Review: John McEnroe: In the Realm of Perfection
by Fabien Lemercier
- Julien Faraut directs a fascinating documentary on the world of tennis, the art of movement and the interior workings of the game, starring the iconic John McEnroe
"This isn't just another film about tennis, or even a film about John McEnroe, we're cameramen working on a film in the process of being made." In a time when globalised events are dissected by 1,000 cameras and other forms of media-based magnifying glasses, who would still dare to believe that an original cinematic take on such a high-profile sport or champion could be possible? In their own way, Douglas Gordon and Philippe Parreno made an attempt with Zidane (presented out of competition at Cannes in 2006), but nothing can really compare to the amazing documentary John McEnroe: In the Realm of Perfection [+see also:
film profile], unveiled at the Berlinale in 2018 (winner of the Tagesspiegel award for Best Film Award) and released this week in French cinemas by UFO Distribution.
Brought to life following the discovery of a plethora of untouched rushes at the INSEP (National Institute of Sport, Expertise and Performance) of John McEnroe (world number 1in his sport at the time) during the Roland-Garros 1984 tournament, the film focuses on Gil de Kermadec, sent by his Federation to film footage for tennis coaching purposes. A mission that led him to put together strict boring instructional films for the in vivo study of the movements of champion tennis players. A journey that brought his camera operator, noisy 16mm Arriflex and huge microphone cover to the edge of the central court, close to the chair of the explosive John McEnroe in order to capture footage of the American tennis star.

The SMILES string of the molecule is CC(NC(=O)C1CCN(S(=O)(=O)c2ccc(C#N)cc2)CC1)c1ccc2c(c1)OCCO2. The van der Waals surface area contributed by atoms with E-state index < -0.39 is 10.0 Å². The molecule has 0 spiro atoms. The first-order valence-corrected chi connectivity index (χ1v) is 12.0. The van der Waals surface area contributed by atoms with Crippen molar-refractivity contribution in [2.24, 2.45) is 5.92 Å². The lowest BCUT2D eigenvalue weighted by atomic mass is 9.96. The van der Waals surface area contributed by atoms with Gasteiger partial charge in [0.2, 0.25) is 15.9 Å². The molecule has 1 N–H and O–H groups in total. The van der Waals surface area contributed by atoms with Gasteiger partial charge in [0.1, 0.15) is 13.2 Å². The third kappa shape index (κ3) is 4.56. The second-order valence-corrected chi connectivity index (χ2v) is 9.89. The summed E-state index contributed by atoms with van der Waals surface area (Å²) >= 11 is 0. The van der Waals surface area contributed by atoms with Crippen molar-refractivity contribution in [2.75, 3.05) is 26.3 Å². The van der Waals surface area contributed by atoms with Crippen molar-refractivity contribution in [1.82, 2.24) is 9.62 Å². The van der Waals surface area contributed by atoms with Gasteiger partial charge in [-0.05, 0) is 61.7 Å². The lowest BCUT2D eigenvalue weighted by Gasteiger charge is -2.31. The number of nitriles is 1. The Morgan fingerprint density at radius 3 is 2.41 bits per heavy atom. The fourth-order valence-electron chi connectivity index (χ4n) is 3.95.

"You don’t get to see the other tennis player, or even the back and forth of the tennis ball, instead we get the impression that he's playing against himself." John McEnroe: In the Realm of Perfection gives its audience a hypnotic analysis of technique (by breaking down movements) and the champion’s personality. An in-depth look into both subtle ballet and boxing in search of what the eyes can’t see, calling upon the likes of the famous film critic Serge Daney for whom "clay courts create fiction because tennis is based on a relative countdown and on a player’s ability to create time to win." The game to which John McEnroe dedicated his body and soul ("hostility is his drug, but beware, it's a trick!") and some rare sensitivity (his presence on camera) are accompanied by excessive and exceptionally illogical outbursts about his sporting achievements, proving that he’s certainly not lost his livelihood. An extraordinary perfectionism that came to a dramatic peak on 10 June 1984 in the Roland Garros final against Ivan Lendl, a fabulous battle worthy of some of the best westerns.
An attractive blend of tennis and sports psychology in action, John McEnroe: In the Realm of Perfection is an unusual documentary that frees itself from the conventional use of archives to create a very personal narrative (including the voice of Mathieu Amalric in the French version) that is often unpredictable and always fascinating, both visually (due to a variety of processes), in terms of commentary (very stimulating) and on a musical level (primarily composed by Free zone).
(Translated from French)
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